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Fitness for Duty Exam and Federal Employment

An investigator with Homeland Security would not sign a medical release form as part of a fitness-for-duty exam. He was fired for refusing to obey a direct order and took his case to the MSPB and then to court.

A criminal investigator with the Department of Homeland Security could not convince the Federal Circuit to overturn his firing for refusal to obey an order to sign a medical consent form in connection with a fitness for duty exam. (Sweeney v. Department of Homeland Security, C.A.F.C. No. 2007-3091 (nonprecedential), 9/11/07)

Sweeney’s supervisors at DHS ordered him to submit to a fitness-for-duty exam to recover his weapon due to a “public safety issue.” (Opinion p. 1) Apparently Sweeney’s supervisors were concerned about his harassing phone calls to a co-worker, improper attempts to access a supervisor’s phone records, trying to get a supervisor’s home address and his claims of a conspiracy against him. This is what led them to order up the fitness-for-duty exam. (p. 2)

As part of the process, a supervisor ordered Sweeney to sign a medical release form. He refused. Sweeney was removed for refusing to obey a direct order. (p. 2)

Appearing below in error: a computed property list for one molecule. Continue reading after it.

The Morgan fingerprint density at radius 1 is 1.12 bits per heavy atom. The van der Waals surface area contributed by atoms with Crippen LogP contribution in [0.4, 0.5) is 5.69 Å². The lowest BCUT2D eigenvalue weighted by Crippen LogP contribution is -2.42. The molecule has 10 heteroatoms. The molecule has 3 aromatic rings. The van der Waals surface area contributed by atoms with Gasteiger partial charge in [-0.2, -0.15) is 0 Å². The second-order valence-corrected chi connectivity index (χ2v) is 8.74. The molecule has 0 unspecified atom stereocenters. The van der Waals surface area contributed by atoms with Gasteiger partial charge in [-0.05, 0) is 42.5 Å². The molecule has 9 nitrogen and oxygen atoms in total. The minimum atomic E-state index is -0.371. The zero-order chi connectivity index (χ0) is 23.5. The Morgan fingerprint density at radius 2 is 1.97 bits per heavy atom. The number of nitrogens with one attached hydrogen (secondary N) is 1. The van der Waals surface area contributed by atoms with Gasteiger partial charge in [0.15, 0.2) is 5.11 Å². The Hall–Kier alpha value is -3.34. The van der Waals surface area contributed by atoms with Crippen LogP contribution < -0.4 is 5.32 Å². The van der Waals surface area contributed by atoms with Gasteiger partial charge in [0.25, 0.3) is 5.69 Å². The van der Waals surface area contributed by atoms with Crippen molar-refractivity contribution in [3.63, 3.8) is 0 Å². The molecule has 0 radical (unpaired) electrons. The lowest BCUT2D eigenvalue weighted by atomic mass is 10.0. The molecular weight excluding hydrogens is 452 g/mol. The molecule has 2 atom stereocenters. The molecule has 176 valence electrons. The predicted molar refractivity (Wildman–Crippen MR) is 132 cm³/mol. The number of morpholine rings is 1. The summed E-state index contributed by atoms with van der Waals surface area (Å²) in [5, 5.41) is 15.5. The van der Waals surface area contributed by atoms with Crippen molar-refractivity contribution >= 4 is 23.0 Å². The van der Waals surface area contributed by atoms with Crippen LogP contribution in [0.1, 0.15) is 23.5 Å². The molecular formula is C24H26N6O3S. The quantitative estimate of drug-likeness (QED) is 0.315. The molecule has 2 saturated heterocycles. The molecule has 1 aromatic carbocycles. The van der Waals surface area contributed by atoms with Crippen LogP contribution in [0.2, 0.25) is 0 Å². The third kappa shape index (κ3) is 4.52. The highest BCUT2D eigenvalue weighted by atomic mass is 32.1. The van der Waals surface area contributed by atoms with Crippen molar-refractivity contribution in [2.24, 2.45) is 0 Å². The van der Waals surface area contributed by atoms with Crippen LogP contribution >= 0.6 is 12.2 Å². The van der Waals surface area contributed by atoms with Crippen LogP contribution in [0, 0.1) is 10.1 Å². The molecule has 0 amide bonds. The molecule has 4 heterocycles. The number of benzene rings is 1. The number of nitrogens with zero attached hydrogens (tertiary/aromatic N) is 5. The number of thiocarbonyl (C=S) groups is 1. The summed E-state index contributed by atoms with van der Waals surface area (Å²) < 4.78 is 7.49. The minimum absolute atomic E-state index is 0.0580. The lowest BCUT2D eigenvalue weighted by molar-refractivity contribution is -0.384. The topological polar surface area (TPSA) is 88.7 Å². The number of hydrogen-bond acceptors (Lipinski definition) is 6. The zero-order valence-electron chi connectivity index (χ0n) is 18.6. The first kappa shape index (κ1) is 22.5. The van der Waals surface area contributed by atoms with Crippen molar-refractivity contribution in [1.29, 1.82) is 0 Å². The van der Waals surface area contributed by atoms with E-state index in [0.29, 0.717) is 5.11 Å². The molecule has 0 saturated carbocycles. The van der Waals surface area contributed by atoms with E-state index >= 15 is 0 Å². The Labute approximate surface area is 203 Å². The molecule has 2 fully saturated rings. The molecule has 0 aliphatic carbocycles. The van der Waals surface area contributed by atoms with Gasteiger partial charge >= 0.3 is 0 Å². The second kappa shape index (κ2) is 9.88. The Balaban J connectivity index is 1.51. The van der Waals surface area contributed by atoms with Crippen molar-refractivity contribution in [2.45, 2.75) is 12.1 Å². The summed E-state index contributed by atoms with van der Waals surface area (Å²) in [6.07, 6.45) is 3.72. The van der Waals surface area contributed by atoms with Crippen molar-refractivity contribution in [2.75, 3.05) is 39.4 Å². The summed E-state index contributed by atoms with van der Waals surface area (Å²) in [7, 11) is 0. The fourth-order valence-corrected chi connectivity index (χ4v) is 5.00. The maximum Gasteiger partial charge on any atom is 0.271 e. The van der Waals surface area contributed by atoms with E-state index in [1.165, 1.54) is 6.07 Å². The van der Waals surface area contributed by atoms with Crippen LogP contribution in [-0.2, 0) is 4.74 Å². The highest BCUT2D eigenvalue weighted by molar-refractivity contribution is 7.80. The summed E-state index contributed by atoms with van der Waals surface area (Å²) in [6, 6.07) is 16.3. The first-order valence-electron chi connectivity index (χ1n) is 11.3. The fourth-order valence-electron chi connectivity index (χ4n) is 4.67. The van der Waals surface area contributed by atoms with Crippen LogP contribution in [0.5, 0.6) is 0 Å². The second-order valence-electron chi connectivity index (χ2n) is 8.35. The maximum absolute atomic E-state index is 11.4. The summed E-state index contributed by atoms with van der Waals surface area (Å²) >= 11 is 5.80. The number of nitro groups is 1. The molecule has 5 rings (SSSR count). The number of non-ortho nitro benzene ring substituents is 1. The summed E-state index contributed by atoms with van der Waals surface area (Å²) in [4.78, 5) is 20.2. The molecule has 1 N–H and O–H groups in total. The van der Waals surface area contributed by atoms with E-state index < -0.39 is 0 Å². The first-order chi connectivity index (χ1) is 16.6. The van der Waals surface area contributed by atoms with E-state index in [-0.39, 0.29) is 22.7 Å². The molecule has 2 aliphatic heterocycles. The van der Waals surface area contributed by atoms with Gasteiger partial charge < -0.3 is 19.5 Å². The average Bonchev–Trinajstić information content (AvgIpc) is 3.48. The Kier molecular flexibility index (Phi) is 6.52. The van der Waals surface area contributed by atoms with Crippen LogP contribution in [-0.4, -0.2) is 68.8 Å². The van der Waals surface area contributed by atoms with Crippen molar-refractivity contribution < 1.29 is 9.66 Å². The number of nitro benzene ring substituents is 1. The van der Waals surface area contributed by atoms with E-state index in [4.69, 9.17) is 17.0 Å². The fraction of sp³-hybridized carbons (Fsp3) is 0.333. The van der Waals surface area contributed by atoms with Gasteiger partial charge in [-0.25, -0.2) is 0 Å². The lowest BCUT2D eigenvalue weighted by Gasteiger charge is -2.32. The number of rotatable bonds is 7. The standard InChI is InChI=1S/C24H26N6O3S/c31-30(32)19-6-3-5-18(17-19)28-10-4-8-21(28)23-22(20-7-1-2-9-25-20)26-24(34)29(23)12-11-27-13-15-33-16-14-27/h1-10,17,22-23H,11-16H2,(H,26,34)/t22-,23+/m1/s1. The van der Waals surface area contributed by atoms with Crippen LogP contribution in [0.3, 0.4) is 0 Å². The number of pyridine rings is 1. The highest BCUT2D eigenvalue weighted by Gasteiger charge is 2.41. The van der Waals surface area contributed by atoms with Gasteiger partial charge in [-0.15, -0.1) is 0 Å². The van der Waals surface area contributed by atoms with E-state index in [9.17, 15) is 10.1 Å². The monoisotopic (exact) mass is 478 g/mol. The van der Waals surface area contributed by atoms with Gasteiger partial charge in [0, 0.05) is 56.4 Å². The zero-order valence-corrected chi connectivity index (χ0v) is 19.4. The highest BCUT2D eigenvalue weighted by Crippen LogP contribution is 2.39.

The Merit System Protection Board affirmed Sweeney’s removal. Now, the Federal Circuit affirms, and Sweeney stays fired. (p. 2)

The court was not persuaded by Sweeney’s argument that the agency’s actions violated the Privacy Act and the Health Insurance Portability and Accountability Act (HIPAA). The court points out that HIPAA does not give a private right of action; moreover, it allows employers to require records disclosure in connection with a fitness exam. (p. 3)

In short, the court finds that there was substantial evidence to support the Board’s decision to uphold Sweeney’s firing. (p. 4)

About the Author

Susan McGuire Smith spent most of her federal legal career with NASA, serving as Chief Counsel at Marshall Space Flight Center for 14 years. Her expertise is in government contracts, ethics, and personnel law.